1 to 3 July 2016
Camaret sur Mer N 48° 16.85′ W 04° 35.31′
Deserving of a blog entry of its own, Camaret sur Mer was the perfect place for us to contemplate our short handed (1) passage across the Bay of Biscay.
Fed up with the concrete and drizzle grey of Brest, we motored the short distance to Camaret sur Mer, a beautiful fishing village tucked into the Atlantic coast. With its rugged coastline so reminiscent of Cornwall, the entrance to the harbour was the promised maze of fish farms and we arrived in time for breakfast as the sun finally put in an appearance. Finally, an opportunity to start to dry out the contents of the boat and to start exploring.
The marina sits alongside the Tour Vaugan and Chapelle Notre-Dame-de-Rocamadour on the sea wall.
We headed along the beach and up the headland,
finding beautiful rock formations jutting out into the Atlantic coast.
As along the beach in Dunkerque, we appreciated the attempts to bring some joy to Hitler’s Atlantic wall high up on the cliff.
On the other side of the headland, we finally found the kind of beautiful white sand beaches with crystal clear and blue water we had only dreamt about all those muddy water days in the estuary.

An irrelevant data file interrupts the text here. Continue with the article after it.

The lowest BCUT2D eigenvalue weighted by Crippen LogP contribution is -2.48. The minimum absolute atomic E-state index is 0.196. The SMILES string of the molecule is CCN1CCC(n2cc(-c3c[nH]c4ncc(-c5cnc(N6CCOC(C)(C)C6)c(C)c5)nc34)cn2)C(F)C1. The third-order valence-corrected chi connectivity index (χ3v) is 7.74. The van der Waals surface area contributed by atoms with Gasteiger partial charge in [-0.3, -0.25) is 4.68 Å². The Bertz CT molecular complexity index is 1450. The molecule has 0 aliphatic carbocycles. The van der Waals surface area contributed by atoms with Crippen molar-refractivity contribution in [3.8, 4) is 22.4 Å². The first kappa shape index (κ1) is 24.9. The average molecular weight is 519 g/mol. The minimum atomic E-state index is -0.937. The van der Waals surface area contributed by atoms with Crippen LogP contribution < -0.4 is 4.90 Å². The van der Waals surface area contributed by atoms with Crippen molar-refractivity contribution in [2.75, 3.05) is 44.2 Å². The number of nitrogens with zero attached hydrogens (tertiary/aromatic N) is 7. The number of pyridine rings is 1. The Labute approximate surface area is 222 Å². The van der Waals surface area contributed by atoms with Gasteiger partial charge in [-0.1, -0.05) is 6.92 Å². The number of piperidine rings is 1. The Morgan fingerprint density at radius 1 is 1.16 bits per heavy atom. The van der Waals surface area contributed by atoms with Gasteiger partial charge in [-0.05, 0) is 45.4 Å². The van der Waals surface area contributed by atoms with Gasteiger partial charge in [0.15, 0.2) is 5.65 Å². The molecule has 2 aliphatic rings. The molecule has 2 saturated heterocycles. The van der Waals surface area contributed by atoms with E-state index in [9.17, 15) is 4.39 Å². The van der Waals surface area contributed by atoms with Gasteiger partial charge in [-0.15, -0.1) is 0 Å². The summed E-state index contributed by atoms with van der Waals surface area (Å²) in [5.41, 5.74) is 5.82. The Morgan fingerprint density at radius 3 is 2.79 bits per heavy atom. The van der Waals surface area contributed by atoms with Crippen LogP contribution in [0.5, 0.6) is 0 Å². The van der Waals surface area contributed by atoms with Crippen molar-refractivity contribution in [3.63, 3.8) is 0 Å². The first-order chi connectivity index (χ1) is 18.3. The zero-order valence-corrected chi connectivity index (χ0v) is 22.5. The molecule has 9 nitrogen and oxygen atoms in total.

Climbing back up from the beach we found the ruined mansion of the poet Saint-Pol Roux, destroyed by Allied bombing, and some much more ancient standing stones.
We wandered around the old town, its ghost ships and artists quarter. We stocked up in the supermarket for the crossing. We watched the weather closely and contemplated the 350 nm crossing, three days at sea. Our biggest test yet and doing it unintentionally short handed.
Our greatest fears about the crossing?
the notorious sea state – although after An unexpected crossing to France we were confident Pintail could cope with it
the impact of the above on us and one or both of us becoming incapacitated with sea sickness leaving us even more short handed
being further from land, safe harbour and help than we had ever been before – trusting only our own abilities and equipment
trusting our weather forecasting to deliver the right wind in the right direction with no nasty surprises
We decided that leaving on Monday 4 July gave us as good a three days for the crossing as we could hope for ….
(1) with minimal crew